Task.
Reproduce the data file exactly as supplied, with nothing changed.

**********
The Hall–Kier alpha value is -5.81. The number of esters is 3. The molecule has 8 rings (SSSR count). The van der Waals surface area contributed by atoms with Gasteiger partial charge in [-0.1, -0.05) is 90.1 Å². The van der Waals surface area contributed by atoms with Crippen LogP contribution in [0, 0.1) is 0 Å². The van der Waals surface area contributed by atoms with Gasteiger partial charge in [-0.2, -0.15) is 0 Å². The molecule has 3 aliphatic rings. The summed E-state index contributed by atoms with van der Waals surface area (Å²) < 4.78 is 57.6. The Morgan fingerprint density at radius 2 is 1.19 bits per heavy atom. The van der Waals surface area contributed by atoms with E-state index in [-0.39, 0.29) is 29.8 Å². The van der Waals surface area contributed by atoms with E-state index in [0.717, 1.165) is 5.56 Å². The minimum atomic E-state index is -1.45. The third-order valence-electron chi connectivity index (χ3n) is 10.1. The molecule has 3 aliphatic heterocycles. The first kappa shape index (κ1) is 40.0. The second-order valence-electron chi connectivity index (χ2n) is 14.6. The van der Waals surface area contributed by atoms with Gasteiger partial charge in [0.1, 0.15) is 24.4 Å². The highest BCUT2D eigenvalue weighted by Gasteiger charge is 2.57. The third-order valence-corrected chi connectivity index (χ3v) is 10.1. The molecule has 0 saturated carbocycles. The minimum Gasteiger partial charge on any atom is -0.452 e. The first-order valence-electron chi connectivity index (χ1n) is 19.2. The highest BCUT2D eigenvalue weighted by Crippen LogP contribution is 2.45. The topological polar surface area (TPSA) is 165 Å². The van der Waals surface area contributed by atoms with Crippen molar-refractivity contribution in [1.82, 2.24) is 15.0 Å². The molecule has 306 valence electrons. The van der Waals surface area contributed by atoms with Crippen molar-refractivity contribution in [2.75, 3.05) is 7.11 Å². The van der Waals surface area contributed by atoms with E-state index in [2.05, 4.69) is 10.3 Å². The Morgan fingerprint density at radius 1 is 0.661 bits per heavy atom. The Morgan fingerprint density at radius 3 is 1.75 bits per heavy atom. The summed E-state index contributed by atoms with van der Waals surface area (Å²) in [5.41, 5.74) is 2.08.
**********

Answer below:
The Hall–Kier alpha value is -5.81. The number of esters is 3. The molecule has 8 rings (SSSR count). The van der Waals surface area contributed by atoms with Gasteiger partial charge in [-0.1, -0.05) is 90.1 Å². The van der Waals surface area contributed by atoms with Crippen LogP contribution in [0, 0.1) is 0 Å². The van der Waals surface area contributed by atoms with Gasteiger partial charge in [-0.2, -0.15) is 0 Å². The molecule has 3 aliphatic rings. The summed E-state index contributed by atoms with van der Waals surface area (Å²) < 4.78 is 57.6. The Morgan fingerprint density at radius 2 is 1.19 bits per heavy atom. The van der Waals surface area contributed by atoms with E-state index in [-0.39, 0.29) is 29.8 Å². The van der Waals surface area contributed by atoms with E-state index in [0.717, 1.165) is 5.56 Å². The minimum atomic E-state index is -1.45. The third-order valence-electron chi connectivity index (χ3n) is 10.1. The molecule has 3 aliphatic heterocycles. The first kappa shape index (κ1) is 40.0. The second-order valence-electron chi connectivity index (χ2n) is 14.6. The van der Waals surface area contributed by atoms with Gasteiger partial charge in [0.1, 0.15) is 24.4 Å². The highest BCUT2D eigenvalue weighted by Gasteiger charge is 2.57. The third-order valence-corrected chi connectivity index (χ3v) is 10.1. The molecule has 0 saturated carbocycles. The minimum Gasteiger partial charge on any atom is -0.452 e. The first-order valence-electron chi connectivity index (χ1n) is 19.2. The highest BCUT2D eigenvalue weighted by Crippen LogP contribution is 2.45. The topological polar surface area (TPSA) is 165 Å². The van der Waals surface area contributed by atoms with Crippen molar-refractivity contribution in [1.82, 2.24) is 15.0 Å². The molecule has 306 valence electrons. The van der Waals surface area contributed by atoms with Crippen molar-refractivity contribution in [2.75, 3.05) is 7.11 Å². The van der Waals surface area contributed by atoms with E-state index in [2.05, 4.69) is 10.3 Å². The Morgan fingerprint density at radius 1 is 0.661 bits per heavy atom. The Morgan fingerprint density at radius 3 is 1.75 bits per heavy atom. The summed E-state index contributed by atoms with van der Waals surface area (Å²) in [5.41, 5.74) is 2.08.